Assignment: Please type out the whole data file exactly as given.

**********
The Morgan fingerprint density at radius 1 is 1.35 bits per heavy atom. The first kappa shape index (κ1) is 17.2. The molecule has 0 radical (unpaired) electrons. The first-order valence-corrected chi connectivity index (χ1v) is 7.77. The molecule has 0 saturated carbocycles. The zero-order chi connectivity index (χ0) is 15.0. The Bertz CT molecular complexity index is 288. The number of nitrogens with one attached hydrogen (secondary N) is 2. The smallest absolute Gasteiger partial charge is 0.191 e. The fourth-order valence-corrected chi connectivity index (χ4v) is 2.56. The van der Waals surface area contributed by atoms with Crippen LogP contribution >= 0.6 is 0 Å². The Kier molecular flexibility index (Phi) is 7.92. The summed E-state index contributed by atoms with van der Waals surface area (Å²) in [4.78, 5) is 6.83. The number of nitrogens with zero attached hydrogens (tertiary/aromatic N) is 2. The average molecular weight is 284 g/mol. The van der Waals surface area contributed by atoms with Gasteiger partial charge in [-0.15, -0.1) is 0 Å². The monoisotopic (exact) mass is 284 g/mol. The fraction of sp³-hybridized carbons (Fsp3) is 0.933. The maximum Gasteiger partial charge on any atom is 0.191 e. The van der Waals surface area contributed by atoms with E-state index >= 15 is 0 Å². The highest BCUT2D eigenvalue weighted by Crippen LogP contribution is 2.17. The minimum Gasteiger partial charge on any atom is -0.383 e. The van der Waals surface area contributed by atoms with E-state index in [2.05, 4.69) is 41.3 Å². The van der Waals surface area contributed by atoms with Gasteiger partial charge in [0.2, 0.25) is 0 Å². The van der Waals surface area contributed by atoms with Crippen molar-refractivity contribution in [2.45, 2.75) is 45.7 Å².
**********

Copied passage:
The Morgan fingerprint density at radius 1 is 1.35 bits per heavy atom. The first kappa shape index (κ1) is 17.2. The molecule has 0 radical (unpaired) electrons. The first-order valence-corrected chi connectivity index (χ1v) is 7.77. The molecule has 0 saturated carbocycles. The zero-order chi connectivity index (χ0) is 15.0. The Bertz CT molecular complexity index is 288. The number of nitrogens with one attached hydrogen (secondary N) is 2. The smallest absolute Gasteiger partial charge is 0.191 e. The fourth-order valence-corrected chi connectivity index (χ4v) is 2.56. The van der Waals surface area contributed by atoms with Crippen LogP contribution >= 0.6 is 0 Å². The Kier molecular flexibility index (Phi) is 7.92. The summed E-state index contributed by atoms with van der Waals surface area (Å²) in [4.78, 5) is 6.83. The number of nitrogens with zero attached hydrogens (tertiary/aromatic N) is 2. The average molecular weight is 284 g/mol. The van der Waals surface area contributed by atoms with Gasteiger partial charge in [-0.15, -0.1) is 0 Å². The monoisotopic (exact) mass is 284 g/mol. The fraction of sp³-hybridized carbons (Fsp3) is 0.933. The maximum Gasteiger partial charge on any atom is 0.191 e. The van der Waals surface area contributed by atoms with E-state index >= 15 is 0 Å². The highest BCUT2D eigenvalue weighted by Crippen LogP contribution is 2.17. The minimum Gasteiger partial charge on any atom is -0.383 e. The van der Waals surface area contributed by atoms with E-state index in [2.05, 4.69) is 41.3 Å². The van der Waals surface area contributed by atoms with Gasteiger partial charge in [0.2, 0.25) is 0 Å². The van der Waals surface area contributed by atoms with Crippen molar-refractivity contribution in [2.45, 2.75) is 45.7 Å².